The Algona Upper Des Moines from Algona, Iowa on January 10, 1956 · Page 1
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The Algona Upper Des Moines from Algona, Iowa · Page 1

Algona, Iowa
Issue Date:
Tuesday, January 10, 1956
Page 1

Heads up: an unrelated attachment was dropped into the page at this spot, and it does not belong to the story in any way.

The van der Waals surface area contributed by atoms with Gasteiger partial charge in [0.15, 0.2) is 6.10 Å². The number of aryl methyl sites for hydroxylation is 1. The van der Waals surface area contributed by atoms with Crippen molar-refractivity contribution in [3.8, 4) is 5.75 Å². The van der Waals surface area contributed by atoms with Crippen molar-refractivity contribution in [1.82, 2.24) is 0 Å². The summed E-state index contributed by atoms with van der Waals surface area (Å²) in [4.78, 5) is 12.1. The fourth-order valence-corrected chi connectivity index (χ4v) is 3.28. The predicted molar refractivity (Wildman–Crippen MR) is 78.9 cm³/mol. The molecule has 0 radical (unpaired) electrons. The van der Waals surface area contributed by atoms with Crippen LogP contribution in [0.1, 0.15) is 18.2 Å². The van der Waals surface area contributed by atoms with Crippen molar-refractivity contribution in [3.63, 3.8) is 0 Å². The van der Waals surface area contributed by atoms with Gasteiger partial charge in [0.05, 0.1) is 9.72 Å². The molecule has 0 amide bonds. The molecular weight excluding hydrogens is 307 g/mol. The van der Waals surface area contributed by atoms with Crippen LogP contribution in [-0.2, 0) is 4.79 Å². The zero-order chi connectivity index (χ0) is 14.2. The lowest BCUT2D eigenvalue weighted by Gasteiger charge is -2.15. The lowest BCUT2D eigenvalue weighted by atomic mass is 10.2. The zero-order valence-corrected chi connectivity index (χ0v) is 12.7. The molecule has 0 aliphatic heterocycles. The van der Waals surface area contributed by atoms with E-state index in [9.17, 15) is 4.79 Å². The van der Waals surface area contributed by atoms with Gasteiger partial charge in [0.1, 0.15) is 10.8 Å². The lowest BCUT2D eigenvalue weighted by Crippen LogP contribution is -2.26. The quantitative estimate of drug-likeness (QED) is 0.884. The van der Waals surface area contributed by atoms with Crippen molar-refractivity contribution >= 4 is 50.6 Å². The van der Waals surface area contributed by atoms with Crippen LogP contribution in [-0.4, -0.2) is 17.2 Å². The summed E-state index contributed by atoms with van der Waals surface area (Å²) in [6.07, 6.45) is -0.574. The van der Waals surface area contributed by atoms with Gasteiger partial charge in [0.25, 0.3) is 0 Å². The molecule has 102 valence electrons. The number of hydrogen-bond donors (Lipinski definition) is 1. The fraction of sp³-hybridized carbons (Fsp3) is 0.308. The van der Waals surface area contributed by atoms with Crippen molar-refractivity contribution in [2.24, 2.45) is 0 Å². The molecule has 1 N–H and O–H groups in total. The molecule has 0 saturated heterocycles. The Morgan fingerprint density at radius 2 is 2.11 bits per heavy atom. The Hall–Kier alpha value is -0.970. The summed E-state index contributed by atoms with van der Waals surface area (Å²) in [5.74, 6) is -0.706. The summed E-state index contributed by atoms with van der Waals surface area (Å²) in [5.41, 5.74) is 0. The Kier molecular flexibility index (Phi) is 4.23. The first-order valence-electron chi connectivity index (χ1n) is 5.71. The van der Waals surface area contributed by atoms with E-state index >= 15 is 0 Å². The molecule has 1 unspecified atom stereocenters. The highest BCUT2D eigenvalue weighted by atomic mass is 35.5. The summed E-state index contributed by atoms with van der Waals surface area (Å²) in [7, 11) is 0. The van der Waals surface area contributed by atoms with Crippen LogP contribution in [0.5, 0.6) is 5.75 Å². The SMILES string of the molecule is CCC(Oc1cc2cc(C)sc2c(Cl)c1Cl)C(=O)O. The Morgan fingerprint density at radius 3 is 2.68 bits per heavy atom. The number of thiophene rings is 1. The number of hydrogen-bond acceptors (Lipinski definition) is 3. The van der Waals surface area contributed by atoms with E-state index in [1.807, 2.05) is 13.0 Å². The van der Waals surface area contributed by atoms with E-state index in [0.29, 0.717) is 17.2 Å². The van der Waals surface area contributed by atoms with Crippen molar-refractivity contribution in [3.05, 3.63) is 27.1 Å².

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By Russ Waller * * . * Our Fearless Predictions lot 1956: President Eisenhower will announce that he chooses not to run in '56 ... real estate values around Gettysburg will take a sharp jump upward ...John Foster Dulles will spend more time abroad than at home... Governor Lausche'will unseat Senator Bender in the Ohio election Princess Margaret wtfl be linked i romantically with at least five different swains.,. Secretary of Agriculture Benson will be a prime campaign issue and will wonder why he ever left Salt Lake City ... Senator Knowland will cwnpaign aggressively for the GOP nomination for president, but Vice President Nixon will get it... there'll be no tax relief.. .Russia will do its Tweed- ledum act in Asin, and foreign relations in the Middle and Far East will deteriorate. * • •• Headache* in the Mail: The bank statement—this is one of those attractive little parcels that sometimes comes in the mail or sometimes is delivered personally by an attractive little girl with a smile... the smile is no help, however, when it comes to figuring out why you and the bank are yards apart... or if you're like some, just file the statements away until some day when you're not too busy to tackle $hem—that way you can get four or five years stacked up with no annoyance at all, that is unless you overdraw and can't understand why. The unreadable letter from some relatives, either close or distant, is always an interesting communication to receive. I have a brother whose writing reminds one of a hen's tracks after walking through a pool of ink ...this type of correspondent should be urged to buy a portable typewriter, and you might tave a lot of wear and tear on yourself if you put them down for one for Christmas next Dec. ... unfortunately, usually after you've spent the time deciphering you find out that Aunt Tillle's arthritis is not as bad this winter as last. The circulars suggesting that you lay in a supply of cheeses, baskets of fruit, a wad of dates, a treasury of books, and similar items will eventually all be tossed away, hut what fun you have as you open them with- faraway postmarks, thinking maybe it's something important like being notified you are a long lost heir to some aged km who went west and struck gold long ago, one jump ahead of the sheriff from the old home town, no doubt. * * • This year, 1956, is Leap Year, and our research department has spent a little time on this. The general idea of Leap Year is that during- this year, which contains 29 days in February, a perfect lady may come along and pop right out with a proposal of marriage to her chosen. This idea was probably just dandy back in 1288 when it was formally declared legal to do so in Holland, But since that time it has been widely publicized, and has lost much of its value, chiefly because the boys have got wise to the whole thing and have taken counter measures. One psychologist states that he thinks men go into psychological ' hiding. They do not want anyone to think that they were captured by some proposing woman during the Leap Year period. This, of course, we do not present as truth, only as what one psychologist said. The next psychologist you talk to will of course have an entirely different viewpoint. Leap Year has other disadvantages. For those paid on a monthly basis, they will put in an extra day of non-paid work ... the extra day will also tangle up bookkeepers who find they have an extra day dangling aiyound. * • * This whole thing, our research department finds, is due to the Julius Caesar calendar reform. The length of a year is a little less than 365 Vi days. Julius arranged that in every fourth year February should have 29 days instead of 28 to make up those quarter days. The blame for this you must lay at the door of Julius, who probably won't care much if you do. If you are a Republican, Truman had nothing to do with it; if you are a Democrat, you can't blame this on Benson. * » • Just in case, however, that anyone might think we're taking sides with Ezra, we'd like to point out that in June of 1953 the government had 3.5 billion dollars invested in price-support programs. On Oct. 31, 1955, the government had a total of over 7.7 billion invested, more than double. If you ask how come, that's what we asked, too. It looks like the lower the parity the grsater the government investment. State Historical 9ooit%y Iowa Oity, J la* IfTAMIlHtD 1163 Entered AS second class matter at the postoffice at Algona, Iowa, Nov. 1, 1932, under Act of \ Congress of March 3, 1879. ALOONA, IOWA, TUESDAY, JANUARY Id, 1956 3 SECTIONS - 18 PAGES Plus 12 Pages Rural (Statute VOL. 93 - NO, 4 County Political Pot Is Simmering Don Turner Booked Here At NFO Meeting To Organize Kossufh Unit Monday, Jan. 16 A Kossuth county mass meeting Of farmers has been called by representatives of the Nation? al 'Farmers Organization (NFO) for Monday, Jan. 16, at 8 p.m. at the Algona Sales Barn. Purpose of the meeting is to organize a Kossuth county unit, and explain the purposes of the organization. Dan Turner of Corning, governor of Iowa from 1931 lo 1933, and a leader in the NFO movement will be the chief speaker. The same type of meeting was held Dec! 30 at Humboldt with about 1,000 attending. Former Governor Turner was also the speaker there. Handling arrangements for the Kossuth meeting were DeVere Newton and Lester We'hrspann ot Ottosen, Paul Meyer of West Bend, and H. F. Kramer of Lone Rock. Newton is the township chairman for Wacousta township, just over the Kossuth line in the Ottosen area. He said that about 98 percent of the farmers in his township had joined the NFO. "What can they lose, it only costs one dollar", he said. The National Farm Organization has passed resolutions to petition the Department of Agri- el ture for 100 percent of parity for farm products, a $20 floor for butcher hogs and a $30 floor for choice cattle. The organization says it is nonpolitical and does not favor any form of action except, through legitimate and legal ' channels which the Secretary of Agriculture already has at his disposal if he will use them. The general drop in prices for farm products brought about the original organization of the NFO and similar county meetings have been held throughout lusva and other midwestern states. Membership in the organization costs one dollar, but leaders emphasized that it did not cost a dollar to attend the meeting planned here. Those attending may join, however, .if they so desire. J. B. Winkel Sells His Vet Practice Dr. J. B. Winkel, Algona veterinarian for the past 24 years, sold his business and property recently to Dr. Jerry Shey, who has been Winkel's assistant for the past year and a half. Announcement of the transaction was made Monday morning. Shey became the new owner Jan, 1. Shey, who was born, raised and graduated from high si^iool at Red Oak, attended Creighton U. at Omaha for a year and graduated from Iowa State College in June, 1954. He was employed by Dr. Winkel following graduation, and served under him until purchasing the business. Winkel is a life-long resident of this area. He is a graduate of Algona high school and got his degree from Iowa State in' 1932. Following graduation, he was employed by Dr. L. W. Fox for two years, then became a partner in the business. When Fox decided to move to Arizona in 1946, Winkel purchased the practiced and in the past few years built a new office and residence on East State street. Dr. Winkel's plans for the future are indefinite at present, although it is certain he will r«st, hunt and fish for a while. He will remain in Algona. Shey was married Dec. 17 to Jean Balgeman of West Bend, who served as Winkel's office girl. She will remain in that capacity. Starts A World Cruise In Navy Robert, oldest son of Mr and Mrs Clarence Metzger of Union twp. arrived home by plane from San Diego, Dec. 27. He has been in the navy 18 months and is a crew member of the USS Shangri-La, a carrier. Tuesday, Jan. 3, he returned to his ship and on Jan. 5 the carrier left on a world tour of eight months. He spent Christmas with Mr and Mrs Stanley Fandel of San Diego. Mrs Fandel is the former Louise Bowman of Algona- He alto visited Robert and Dicky Kain, twin sons of Mr and Mn» Robert Kain of Algona, who are in boot training at San Diego. Beamish Plans A Career As Aeronautical Engineer Jerry Beamish, son of Mr and Mrs R, L. Beamish of 720 North Minnesota, Algona, went to Iowa State College in 1951 after graduating from Algona high school, where he was active in athletics and won letters in football, basketball, wrestling and baseball. He was business manager of the high school year book and served on the student council. At Iowa State College, he is majoring in aeronautical engineering ahd would like a future in aerodynamics or design with an aircraft industry. He would like the west coast from the standpoint of' opportunity in his field. Since most of the major aircraft industries maintain huge establishments on the west coast, Jerry figures that the closer he is to the scene of advancement, the better his opportunity for' gain in his field. He will receive his degree during the summer session at Iowa State. This winter quarter, he will be interviewing with representatives of the aircraft industry who come to Iowa State College in search of graduating engineers. Last August, Jerry was married to the former Maria Oakland of Algona. They have an apartment near the campus and Maria is employed at the present time in Nevada which is Jerry Beamish about 11 miles from Ames. At Iowa State College, he is a member of the Iowa State College student chapter of the Institute of Aeronautical Sciences. He has a part time job at one of the Ames super markets while he is attending college. Two Fines, Two Divorces In District Court Here Two fines in Kossuth district court, and the granting of two divorces; took place here Saturday, before District Judge G. W. Stillman. Wayne Gordon Griffin, Swea Wesleyan For 15 Years Dies; Rites Monday Services for Lawrence Smith, 59, resident of the Wesley area for almost 15 years, were held Monday in St.' Joseph's Catholic church there at 9 a.m. Father L. N. Klein officiated and burial was in St. Joseph's Cemetery. Hamilton Funeral Home, Algona, was in charge of arrangements. Mr Smith died of a heart attack Friday morning, following an illness of eight months. Mr Smith, son of Mr and Mrs John Smith, was born Nov. 23, 1896 at Goodell. He was married to Bridget! Nolan in 1931 in Britt and the Smiths and their family moved to Wesley in 1942. Mr Smith served his country in military service during the first world war and was a member of | the American Legion. Survivors, besides his wife, include four daughters and three sons. They are: Noreen (Mrs Joseph Kelly), Gillett Grove; Barbara (Mrs William Detrick), Algona; and Berneice, Charles. Joseph and Stephen at home. A sister, Marie (Mrs Leo Bleich), Wesley; and a brother, Mark, Nichols, also survive. Pallbearers at the funeral were Urban Lickteig, Edward' Otis, Leo Goetz, Clarence Nelson, Paul Flaherty and Lawrence Glieden. _,., , . .... City, entered a plea of guity to , a charge of operating a/ motor. ^j aur i c e DeBoer, Wesley; >.and Nat Bongs, Sr. Dies, Si Paul Nat Bangs Sr.,' father of Nat Bangs of Algona, and a partner of V. C. Smith in Western Buyers here, died Friday in St. Paul, Minn, at the age of 66. He suffered a prior heart attack last September. Surviving in addition to the son here, who is associated with Western Buyers, is the widow and a daughter Barbara, of St. Paul, and two sisters. Westeryn Buyers' office here was closed Monday. Services were held at St. Paul, Monday morning, and attending from here in addition to the son. were Mr and Mrs V. C. Smith, Mr and Mrs Lowell Smith, Mr and Mrs Walt Hall, Mr and Mrs Claude Slagle and others. Mr Bangs was no stranger in Algona, having visited here on many occasions. He was widely known in St. Paul and South St. Paul business circles. vehicle while intoxicated, and was fined $300 and costs. The case originated Dec. 18 on a complaint filed by Constable W. H. Steward of Burt, and was continued from that date until Jan. 6. Adolph Mortenson, charged with moving hogs into the State of Iowa from Minnesota without a permit on Aug. 27, 1955, was fined $100 and costs, with $50 of the fine suspended by the court. Both cases were handled after filing of county attorney Informa- tions by L. W. Nitchals. Two Divorces Granted One of the divorces granted was that of Donald D. Daniel, Algona, from Carol A. Daniel, now of Manly. The charge was cruel and inhuman treatment. The couple married March 15, 1954, at Manly. In the second divorce, Charlotte M. Hershey, Algona, was divorced from Donald Hershey of Arnolds Park. They married June 22, 1954, at Jackson, Minn. and separated in June of last year, Cruel and inhuman treatment was charged, One new case was filed, that of H. J. Cowan, doing business as Ready Mix, against Loren Brown, a matter of $198.52 involving an account, Haggard Will Opened In probate court, Monday morning, the will of J, W. Haggard, veteran A.lgona newspaper publisher who died Christmas eve was opened and read. Bequests of $500 each were made to Stanley Moore, a nephew, Mrs Veda Murtagh, a niece, and also to her daughter Judy, Barbara Haggard and Eleanor Twogood, both nieces,' and Harriet Haggard. A sister, Margaret Moore, was willed $1,000. The balance of the estate was left »o the widow, Segrid Lavold Haggard, in a will dated April 29, 1955. Named as executors of the estate were C. B. Murtagh, Barbara Jane Haggard and D. E Dewel. A codicil to the Haggard will dated Aug. 26, 1955, named Dewel as an executor in the place of the widow, who was named as co-executor in the original will. Murtagh and Mis.; Haggard were not required to post a bond; the bond for Dewul was set at $10,000. Judge Fred M. Hudson, one of the district judges, has named Fern V. Miller of Humboldt to succeed Chester Holdfer, deceased, as his court reporter. Next regular term of Kossutn district court opens Feb. 6. Name Workers For '56 County March Dimes Plans for Kossuth County's March of Dimes campaign, which raises funds annually for the battle against polio, were announced Monday by Sheriff Ralph Lindhorst, county chairman of the drive. Lindhorst, who is being assisted by Craig Smith, also announced town and township chairmen for the event, which will get under- %vay Monday, Jan. 16, around the county. The drive this year includes three phases, and will reach its climax with a mother's march later in the month. As in the past, coin collectors will be set up in strategic places everywhere in the county. School children will all receive cards which can be tilled with dimes, according to A. M. Quintard, county superintendent of schools, w*ho is in charge of that portion of the campaign. • It was pointed out by chairman Lindhorst there would be no solicitation of business places, but that every family in the county will be contacted personally, not through the mail, during the drive. March of Dime chairmen in Kossuth towns are: Mrs Melvin Malloy, Bancroft; Mrs J. C. Geesman, Burt; Mrs John Waite, Fenton; Mf(s Jlerry Heet^and, Lakota; Mrs L. A. Ternes, Ledyard; Mis Bernard O'Donnell, Lone Rock; Mrs Bert Ramus, LuVerne; Mrs Gene Tague, Swea City; Mrs Dorothy Nothweir, Titonka; Mrs Mrs Marion Hyink,. Whittemore. Township chairmen are: Eagle — Andrew K. Brones; Grant—Lars Skaar; Springfield— Melvin Logerman; Hebron—S. L. Powers; Swea — D. F. Perdue; Harrison—Martin Dahl; Ledyara —Ervin Klinksieck; " Lincoln — Ferd Koppen; Seneca—Mrs H.'E. Looft; Greenwood—Albert Kollasch; Ramsey—Leander Vaske; German—Joe> Sleper; Fenton — Will Christensen; Burt — Mrs Ralph Bierstedt. Portland—Lloyd Bartlett; Buffalo—E. P. Hanson; Lotts Creek *—To be selected; Union—Quinten Bjustrom; Plum Creek—Stanley Gardner; Wesley — Theron C. Hansen; Whittemore — George Wichtendahl; Cresco — A. L. Smith; Irvington — Howard W. Raney; Prairie—Louis B. Lickteig; Garfield—Delbert Berninghaus; Riverdale—Anton Becker; Sherman — Woodrow Johnson; LuVerne—Donald Borrnann. To Honor G.O.C. Members, Jan. 18 A program honoring members of the Algona Ground Observe Corps will take place Wednesday, Jan. 18, at the Lucia Wallace gymnasium, at 7:30 p.m., it has been announced by John Wood, local unit supervisor. Planning the details with Wood are Ray Reid, Dr. C. C. Shierk, Gene Cook, Rev. G. G. Hallauer, Ed Roepke, Wm. Foth, A. E. Briggs and Dick Godfredsen. The U.S. Air Force will have a representative here and awards are to be issued to local GOC members, including certificates and emblems, and one distinguished achievement award, the highest possible honor in the GOC. The GOC tower here will be open to the public all day on Jan 18. Mrs Genrich Hurt Lone Rock — Mrs Fred Genrich slipped and fell on ice last week and received a cracked ankle and torn ligaments of the heel. X-rays nave boen taken sad as yet the foot has not been put in a cast. Mrs Genrich will be confined to bed for several weeks. Ottosen Loses Town Water For a time last week the folks at Ottosen were without water after the casing in the town well broke down and sand going into the pump stopped its operation. Water was supplied to the town from the school well. A new well was to be drilled as soon as arrangements could be made and will require about two weeks. The school has never been on the town water system and has a well and pressure system of its own. Tiiis is the second time in six months the people Of Ottosen have been without reguiar town water. In August lightning struck and burned out the motor on the pump, although it was only a matter of a few days until the purnp was fixed. Bob James Dies; Funeral Services Here Wednesday One of Algona's most beloved citizens, K. D. (Bob) James, died early Saturday morning in a motel at Las Cruces, New Mexico, at the age of 73. Death resulted from a heart attack. Mr and Mrs James left Algona on Monday of last week, and were taking a leisurely motor trip to Phoenix, Arizona, where they planned to spend the balance of the winter, as they had previously done. While Mr James had suffered a heart attack sometime ago, he seemingly was in good health and had recovered from the earlier attack, and he and Mrs James had been looking forward for sometime to their visit in Arizona. » Services Wednesday Funeral services will be held at 2 p.m. Wednesday, Jan. 11, at the Algona Congregational church, with Rev. G. G. Hallauer officiating. Burial will be in Riverview cemetery, with McCullough's in charge of arrangements. Pallbearers will be Fred Kent, Harold Gilmore, Jim Pool, Luk« Linnan, John Thuente, and Eugene Murtagh. There will be Masonic graveside rites. Members of the Rotary club will attend the services in a body. Mr James was a member of the Rotary club for the past 29 years, and was a charter member here. He had never missed a meeting in the 29 years. He was also a 32nd degree Mason and a Shriner, was a charter member of .the Algona Country Club, supported the .Congregational church, and belonged to the International Association of Rexall clubs. He had also served as a director of the Algona Chamber of Commerce and held numerous other civic positions during his leftime. ( '• _ Surviving are his wife, Peg,'a daughter, Ruth, Mrs Roy McMahon, and a granddaughter, Judy McMahon. Born At Greenfield Mr James was born Oct. 4, 1882, at Greenfield, Iowa, a son of Mr and Mrs-Adam James. He attended school 'there, then went to Highland Park College in Des Moines, where he graduated from the Pharmacy school. Mr and Mrs James were married Oct. 25, 1904, and only last October has observed their 51st wedding anniversary. Of the nine brothers and sisters of Mr James, six are living, and five will be here for the services. In 1905 Mr and Mrs James went to Corning, Iowa, where Mr James purchased and operated a drug store until 1914 when he came to Algona and purchased the former Johnston Drug. For the next 40 years he was an Algona druggist. In February of 1954 he sold his business here to M. H. Honsbruch and retired, although he could often be found in the store where he had spent so many enjoyable years. Fly To Las Cruces . When word of his death was received here, his daughter Ruth and her husband, Roy McMahon, flew to Las Cruces, returning with Mrs James Monday. McCullough's air ambulance also flew to Las Cruces, to bring Bob home, Howard Hoenk made the trip with Bob McCullough^ and is driving the James car back. There have been very few business men in the life of Algona who held the friendships that it was the privilege of Bob James to possess. He was on« who loved Algona, the town where he spent so many years, and he loved people. His passing brings deep sorrow and regret to not only the members of his own immediate family, but to all who have known him through the years. 12 Page Roto In Today's U-D-M With this issue of the Algona Upper Des Moines also comes the January Farm and Home section of 12 pages in color rotogravure, which appears exclusively each month in this area in this P«p*r. There are special articles on stored grain and its dangers/ new •ogles on 1956 farm machinery, and » section of recipes and household hints. Don't miss this tajemtfngr January "bonus" in your Upper Pes Moines. K. D. (Bob) James Marie Walters Succumbs To Year's Illness Funeral services for Mrs Leo Walters, 46, life-long resident of the Algona area, were held today (Tuesday) at 2 p.m. in the Methodist Church. Rev. Harry Wnyte officated and burial was in- Riyecview .Cemetery. McCul-1 Jough's; Funeral Home l was in charge of arrangements. Mrs Walters died Saturday in Methodist Hospital at Rochester, where she had been a patient for four days. She was taken there by ambulance from St. Ann Hospital last Tuesday. Mrs Walters had been ailing for the past year. Marie Evelyn, daughter of Mr and Mrs Walter H. Brandow, was ' born in Algona, June • 16, 1909, and was raised on a farm southwest of town. She was married to Leo Walters and the couple farms three miles west of Algona on McGregor street road. They have no children. Survivors, besides her hus- barid, • are her parents, a sister, Mildred (Mrs Harvey Larson), Burt; and three brothers. They are Lloyd, Fort Dodge; Kenneth and Ellsworth, both of Algona. Two brothers preceded her in death. Mrs Walters was active in church work and a member of a circle in the local Methodist church. Pallbearers were Ray Hogan, Don Sparks, Darrell Sparks, Dean Jergenson, Carroll Potter and Vern Teeter. Another German Family Arrives Algona will :be the new home of another family from Germany. They are Mr and Mrs Frank Durr and sons Manfred, 14, and Lutz, 12, of Koln on the Rhine, Germany. Mrs Durr is a daughter of Mr and Mrs Will.Kowal- ski and a sister of Mrs Willie Gruner. Durr is a mechanic. They docked at New York last week and are expected here today or tomorrow. 8 Horn Winners; 12 More Coming Daily drawings for' two free hams each day will continue all this week in Algona stores listed elsewhere in today's Algona Upper Des Mo* >s, in conjunction with the January bargain jubilee of local stores. Registrations can be made at any of the stores listed elsewhere in an ad in today's paper. Winners of free hams for the first days of the Jubilee were: Jan. 5, Earl Ackerman, Burt, and Walter Rich, Burt; Jan. 6, M. W Bittinger, Algona, and Mrs Ted Fuchsen, Algona; Jan. 7, Mr: Ernest Meyer, LuVerne, and Joe Bauer, Bancroft; Jan. 9, James T. McEnroe, Algona, and Eldon Oberhelman, LuVerne. To Meet Jon. 16 R*sular meeting of Council fw Retarded Children will meet Monday night. Jan. 10, at the Presbyterian church at 8 o'clock. Don Potter will be the speaker. GOP May Have To Find A New County Leader Demos Pick Algona Lawyer As New District Chairman The first simmering of political activity in Kossuth county in the presidential election year of 1956, was evident this week, although in a somewhat subdued manner. The four present supervisors whose terms will ex* pire either the last of Ihis year or at the end of 1957, will all be candidates for reelection. It was also expected that the incumbent county elective officers would all seek reelection, although no formal announcements have been, forthcoming. In the meantime, Luke Linnan, Algona attorney, was elected as sixth district Democratic chairman, at a meeting held Ibst week of state, district and county Democratic leaders in Des Moines. Angus Cotton of Lone Rock, who performed an excellent job for Republican forces as Kossuth county * chairman during and since the last election, said Monday that while he wa« still the county chairman, anyone who wanted the job could have it. He indicated thai he would serve out the balance of his chairmanship but did not desire renewal of the job, which carries until the forthcoming county Republican convention. Mike McEnroe of Algona is the county Democratic chairman at present. The four supervisors who •.wilt, seek reelection are Jens So^en- sen pf the second', district, Henry. -Scheppmarrn 'of; the first s district, John Rode p£ the third idistrict, and Charles Newel of th* ioUftn district. ,All are Democrats except Rode. ' '" '.:.<• Incumbent county officials are Alma Pearson, Democrat, clerk of the district court; Marc Moore, auditor, Republican; Rosella Voigt, . county treasurer, Demo- 'crat; Clara Walker, corder, -Democrat; Lou Nitchals, county attorney, Republican; Ralph Lindhorst,' sheriff, Democrat; Dr. John Schutter, coroner, Republican. The term of A. J. (Tony) Kollasch, fifth district supervisor, is not up for a vota in this election. Kollasch is a Democrat. Casey Loss, Algona, state representative, has not issued a statement as to his plans for this year. He is a Democrat, and has been urged to run for the State Senate, a position now held by D. E. Dewel of Algona, a Republican. Three counties, Kossuth, Palo Alto and Emmet, comprise this senatorial district. Dewel, in the meantime, was quoted in the Des Moines Sunday Register as saying that ha was being urged to run for governor 'in the June primary on the Republican ticket ,by some north lowans. The article carried an Algona date line, and presumably was written by the Register's Algona correspondent, who is Julian Chrischilles, an employee of the Dewel paper. Dewel, 54, has served two terms as senator, being first elected in 1944, defeated in 1948, and then elected again in J952. Former Fen ton Pastor Succumbs Funeral services for Rev. K. W. Kabelitz, former pastor of St. John's Lutheran church of Fenton, will be held at 2 p.m. Wednesday at St. John's church, Vincent, Iowa, where he had served as pastor for the past nine years. Rev. Kabelitz was 69. He had been a pastor of the Missouri synod for 42 years. Surviving are a wife, Maria, and eight children. December 23 Rev. Kabelitz entered Lutheran hospital at Fort Dodge for treatment of pneumonia. He suffered a heart attack in the hospital. He served as pastor at Fentou from 1929 until July of 1944, when he went to Vincent. Council Meeting Algona's new city council and, mayor, Dr. C. C. Shjerk, will iwJd their opening pieetihaof the new year Thursday nifht, 7fju 13. Tfee five new oouncu members and mayor were sworn into oftica Jan. 3. Only returning member from the ola council is Vic Parsons, councilman-»t-lajr$*.